Pulmonary artery to aorta ratio is associated with cardiac structure and functional changes in mild-to-moderate COPD
Authors Cuttica MJ, Bhatt SP, Rosenberg SR, Beussink L, Shah SJ, Smith LJ, Dransfield MT, Kalhan R
Received 31 December 2016
Accepted for publication 9 March 2017
Published 12 May 2017 Volume 2017:12 Pages 1439—1446
Checked for plagiarism Yes
Review by Single-blind
Peer reviewers approved by Dr Charles Downs
Peer reviewer comments 3
Editor who approved publication: Dr Richard Russell
Michael J Cuttica,1 Surya P Bhatt,2 Sharon R Rosenberg,1 Lauren Beussink,3 Sanjiv J Shah,3 Lewis J Smith,1 Mark T Dransfield,2 Ravi Kalhan1
1Division of Pulmonary and Critical Care Medicine, Northwestern University Feinberg School of Medicine, Chicago, IL, 2Division of Pulmonary, Allergy & Critical Care Medicine, University of Alabama-Birmingham, Birmingham, AL, 3Division of Cardiology, Northwestern University Feinberg School of Medicine, Chicago, IL, USA
Background: The ratio of the diameter of the pulmonary artery (PA) to the diameter of the aorta (PA:A) on computed tomography (CT) imaging is associated with both COPD exacerbation and pulmonary hypertension. The mechanisms of PA enlargement in COPD are poorly understood.
Methods: In this retrospective, single center study we evaluated pulmonary function, CT scans, right heart catheterizations, and echocardiography in 88 subjects with mild-to-moderately severe COPD. A sensitivity analysis was performed in 43 subjects in whom CT scan and echocardiogram were performed within 50 days of each other. To evaluate the association between PA:A ratio and echocardiographic parameters and hemodynamics, we performed simple correlations and multivariable linear regression analysis adjusting for lung function, age, sex, race, and diastolic function.
Results: All subjects had preserved left ventricular (LV) systolic function (LV ejection fraction 62.7%±5.5%). Among them, 56.8% had evidence of diastolic dysfunction. There was no association between PA:A ratio and the presence of diastolic dysfunction. In a multivariable model, PA:A ratio was associated with right ventricular (RV) chamber size (β=0.015; P<0.003), RV wall thickness (β=0.56; P<0.002), and RV function (–0.49; P=0.05). In the subgroup of subjects with testing within 50 days, the association with RV chamber size persisted (β=0.017; P=0.04), as did the lack of association with diastolic function. PA:A ratio was also associated with elevated PA systolic pressures (r=0.62; P=0.006) and pulmonary vascular resistance (r=0.46; P=0.05), but not pulmonary arterial wedge pressure (r=0.17; P=0.5) in a subset of patients undergoing right heart catheterization.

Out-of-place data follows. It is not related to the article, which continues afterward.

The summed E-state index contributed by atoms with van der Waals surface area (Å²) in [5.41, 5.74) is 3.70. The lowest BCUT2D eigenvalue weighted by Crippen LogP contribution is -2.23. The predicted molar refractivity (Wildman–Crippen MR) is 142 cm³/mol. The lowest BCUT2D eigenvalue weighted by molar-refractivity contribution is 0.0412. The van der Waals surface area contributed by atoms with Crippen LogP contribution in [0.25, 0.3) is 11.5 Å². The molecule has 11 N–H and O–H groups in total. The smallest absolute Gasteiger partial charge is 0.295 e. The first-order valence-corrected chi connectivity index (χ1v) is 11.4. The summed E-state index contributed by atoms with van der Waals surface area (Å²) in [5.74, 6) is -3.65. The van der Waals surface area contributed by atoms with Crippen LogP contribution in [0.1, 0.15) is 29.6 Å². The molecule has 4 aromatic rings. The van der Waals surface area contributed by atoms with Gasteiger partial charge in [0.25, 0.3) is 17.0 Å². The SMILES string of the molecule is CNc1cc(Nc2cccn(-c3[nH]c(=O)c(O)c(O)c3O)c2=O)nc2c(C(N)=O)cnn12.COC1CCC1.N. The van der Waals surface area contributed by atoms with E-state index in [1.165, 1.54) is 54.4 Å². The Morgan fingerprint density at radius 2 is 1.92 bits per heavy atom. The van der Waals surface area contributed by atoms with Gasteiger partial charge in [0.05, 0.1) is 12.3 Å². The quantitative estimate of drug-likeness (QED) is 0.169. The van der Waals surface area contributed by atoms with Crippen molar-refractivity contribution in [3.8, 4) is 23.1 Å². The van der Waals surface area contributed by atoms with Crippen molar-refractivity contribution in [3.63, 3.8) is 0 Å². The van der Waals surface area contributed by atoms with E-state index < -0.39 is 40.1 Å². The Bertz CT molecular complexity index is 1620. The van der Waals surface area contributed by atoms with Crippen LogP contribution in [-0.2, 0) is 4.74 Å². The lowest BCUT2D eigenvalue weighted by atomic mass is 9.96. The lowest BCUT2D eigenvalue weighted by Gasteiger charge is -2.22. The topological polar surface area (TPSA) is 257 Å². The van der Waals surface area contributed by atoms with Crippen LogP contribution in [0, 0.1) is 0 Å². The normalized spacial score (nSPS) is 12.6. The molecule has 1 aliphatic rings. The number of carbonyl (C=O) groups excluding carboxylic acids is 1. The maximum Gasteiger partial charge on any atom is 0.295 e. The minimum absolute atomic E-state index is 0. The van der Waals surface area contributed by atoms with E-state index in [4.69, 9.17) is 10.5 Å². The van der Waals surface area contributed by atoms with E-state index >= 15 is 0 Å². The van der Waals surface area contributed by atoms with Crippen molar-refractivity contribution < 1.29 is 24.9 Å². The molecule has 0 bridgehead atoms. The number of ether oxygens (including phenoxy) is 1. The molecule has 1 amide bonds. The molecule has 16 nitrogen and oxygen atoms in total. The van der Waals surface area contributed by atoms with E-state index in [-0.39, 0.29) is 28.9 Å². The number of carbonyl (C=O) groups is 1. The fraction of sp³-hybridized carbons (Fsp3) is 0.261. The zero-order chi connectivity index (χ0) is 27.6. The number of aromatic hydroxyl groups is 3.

Conclusion: In patients with mild-to-moderately severe COPD and preserved LV function, increased PA:A ratio occurs independent of LV diastolic dysfunction. Furthermore, the PA:A ratio is associated with right heart structure and function changes, as well as pulmonary hemodynamics. These findings indicate that PA:A ratio is a marker of intrinsic pulmonary vascular changes rather than impaired LV filling.
Keywords: COPD, diastolic dysfunction, pulmonary artery
This work is published and licensed by Dove Medical Press Limited. The full terms of this license are available at https://www.dovepress.com/terms.php and incorporate the Creative Commons Attribution - Non Commercial (unported, v3.0) License. By accessing the work you hereby accept the Terms. Non-commercial uses of the work are permitted without any further permission from Dove Medical Press Limited, provided the work is properly attributed. For permission for commercial use of this work, please see paragraphs 4.2 and 5 of our Terms.Download Article [PDF] View Full Text [HTML][Machine readable]